If Girish Karnad’s passing weren’t sad enough, the headlines about the “Tiger Zinda Hai actor passing away” were sadder. I suppose the logic was that few people, today, would have clicked a link that said: “Ondanondu Kaladalli director passes away”. We are a society where RD Burman is the furthest back RJs will go on a “retro classics” show. (And that too, only the composer’s post-1970s work.) So maybe it’s worth pointing out that Ondanondu Kaladalli (1978), which won the National Award for Best Feature Film in Kannada, is one of the finest Kurosawa homages made anywhere in the world. If we call Sholay a “curry Western”, this film would be a “curry Chanbara”. (The latter term refers to the samurai cinema that existed long before Akira Kurosawa brought the genre to worldwide attention with Seven Samurai.) These films aren’t just about action. They’re also about the drama being played out in a (usually lawless) period setting.
Karnad, the auteur
Ondanondu Kaladalli hints at this setting in the very title, which translates to “Once Upon a Time”. The 13th-century story revolves around a mercenary (he’d be the equivalent of a rōnin in a Chanbara movie) and the battles between two brothers deadlocked over a kingdom, but let’s look at the aesthetics of the film, which is how you separate the auteur-like filmmaker, who leaves his fingerprints on every aspect of movie-making, from the anonymous ones. Right from the opening credits, there is a strong sensibility: the names are written out in a font that evokes the inscriptions you’d find in, say, a brass urn excavated from a site where the Hoysala or Vijayanagara empire prevailed. The costumes are earthy, tribal, Indian. (You almost think there’s a medieval-era Fab India store somewhere.) Even the swords used during the fights look like careful thought has gone into their design. Their ends are broad and flat, like a ninja blade. But most of all, it’s the making.
The opening shot gazes at a sunrise amidst mountains (the cinematographer is the legendary AK Bir). Nine times out of ten, the next shot would cut away to something else – the sunrise would simply be a marker of time. But in Ondanondu Kaladalli, the camera zooms back from the sunrise and begins to pan past the forests below. Then, we get a tracking shot that takes us through one forest. (We still glimpse the sun through the trees). We hear shouts in the distance. There’s a cut – not to a face, but to a path in the forest. (We still glimpse the trees, and the sun through the trees). Two men appear as specks in the distance. They run towards us. A chase ensues. The story begins. Look how organically each shot develops from the previous one, keeping the basic elements but adding a new one each time: Sun / Sun + trees / Sun + trees + path / Sun + trees + path + men.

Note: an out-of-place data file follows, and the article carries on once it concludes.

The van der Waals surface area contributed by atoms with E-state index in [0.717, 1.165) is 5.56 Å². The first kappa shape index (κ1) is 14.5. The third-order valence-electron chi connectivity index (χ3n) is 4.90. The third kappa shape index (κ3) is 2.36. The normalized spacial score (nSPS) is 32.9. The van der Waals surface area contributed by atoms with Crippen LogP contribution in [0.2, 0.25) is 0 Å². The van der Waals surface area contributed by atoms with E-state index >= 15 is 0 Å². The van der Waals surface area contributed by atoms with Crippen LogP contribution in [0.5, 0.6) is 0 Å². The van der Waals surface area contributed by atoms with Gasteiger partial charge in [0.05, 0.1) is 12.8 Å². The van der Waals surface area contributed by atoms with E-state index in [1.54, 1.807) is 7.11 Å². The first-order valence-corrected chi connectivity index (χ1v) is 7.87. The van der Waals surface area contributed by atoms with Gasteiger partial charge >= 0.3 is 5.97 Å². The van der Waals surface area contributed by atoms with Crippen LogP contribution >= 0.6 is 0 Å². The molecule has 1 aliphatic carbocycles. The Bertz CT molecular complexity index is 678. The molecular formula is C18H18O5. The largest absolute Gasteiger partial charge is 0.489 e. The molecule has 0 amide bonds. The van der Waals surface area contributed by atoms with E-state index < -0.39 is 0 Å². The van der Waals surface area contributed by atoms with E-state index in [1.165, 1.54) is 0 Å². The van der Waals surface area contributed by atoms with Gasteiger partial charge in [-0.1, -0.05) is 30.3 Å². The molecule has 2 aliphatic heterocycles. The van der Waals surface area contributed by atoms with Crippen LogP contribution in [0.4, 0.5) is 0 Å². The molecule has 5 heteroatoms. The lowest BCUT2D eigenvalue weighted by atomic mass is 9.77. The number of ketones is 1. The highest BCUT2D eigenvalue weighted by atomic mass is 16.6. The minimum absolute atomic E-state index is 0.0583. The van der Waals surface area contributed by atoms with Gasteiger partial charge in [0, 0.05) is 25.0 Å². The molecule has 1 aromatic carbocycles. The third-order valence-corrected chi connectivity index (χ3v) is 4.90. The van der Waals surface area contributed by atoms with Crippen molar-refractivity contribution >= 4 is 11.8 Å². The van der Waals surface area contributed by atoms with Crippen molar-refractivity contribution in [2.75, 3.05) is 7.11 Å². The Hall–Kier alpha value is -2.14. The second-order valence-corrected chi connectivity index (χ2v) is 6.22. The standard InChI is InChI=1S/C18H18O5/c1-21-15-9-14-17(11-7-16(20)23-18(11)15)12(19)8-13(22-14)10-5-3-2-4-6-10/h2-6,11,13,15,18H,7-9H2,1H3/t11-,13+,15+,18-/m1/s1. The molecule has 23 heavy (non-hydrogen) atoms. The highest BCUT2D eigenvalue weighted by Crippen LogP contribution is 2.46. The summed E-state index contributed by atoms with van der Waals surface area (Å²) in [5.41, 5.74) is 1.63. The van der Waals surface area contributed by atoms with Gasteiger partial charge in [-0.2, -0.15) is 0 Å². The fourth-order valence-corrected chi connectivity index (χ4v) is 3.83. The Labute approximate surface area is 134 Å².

Karnad, the director
In the seventies, this kind of filmmaking wasn’t common in India. (It still isn’t.) The New York Times , in a review published after the film’s US release in 1982, called Karnad “an Indian director of real intelligence and discipline.” Like in his plays, the narratives of his films spilled over with ideas. Vamsha Vriksha (1973) – Karnad’s first outing behind the camera was as co-director with BV Karanth – is about a man coming to terms with his son’s widow, after her remarriage. Six years later, the duo co-directed another film, Tabbaliyu Neenade Magane, with an ash-streaked, tuft-sporting Naseeruddin Shah as a Brahmin priest named Venkataramana Shastri. (Dwell on that image for a moment. The Hindi version was called Godhuli.) The story revolves around a man who returns to his village with an American wife, and it features a scene where angry villagers nearly lynch the latter for ordering a cow to be slaughtered. It hasn’t dated a bit.
Unsurprisingly, many of these films were rooted in literature. Vamsha Vriksha was based on SL Bhyrappa’s novel. Kaadu (1973), magnificently shot in black-and-white by Govind Nihalani, came from a novel by Srikrishna Alanahalli. Ondanondu Kaladalli and Cheluvi (1992) are based on the folk tales and myths Karnad mined so marvellously for the theatre. Kanooru Heggadithi (1999) came from a Kuvempu novel published in 1936. And Utsav (1984) went back even further, to two classical Sanskrit plays, Charudatta by Bhasa (300AD) and Mṛcchakaṭika by Sudraka (400 AD). Utsav was the closest Karnad came to a “comedy track”, with Vatsyayana (Amjad Khan) peeking into the bedrooms of courtesans while researching his monumental epic on lust. One of his lines from his running commentaries (diligently scribbled down by an assistant) goes thus: “Stree rajhans ki tarah chehchehati hai… Apni pair ki angoothi se purush ke netra ko dabaa rahi hai.” (The woman twitters like the royal swan. With her toe, she squashes the man’s eye!) At the end, he beams and announces that he has a name for this position: Stambhaasan.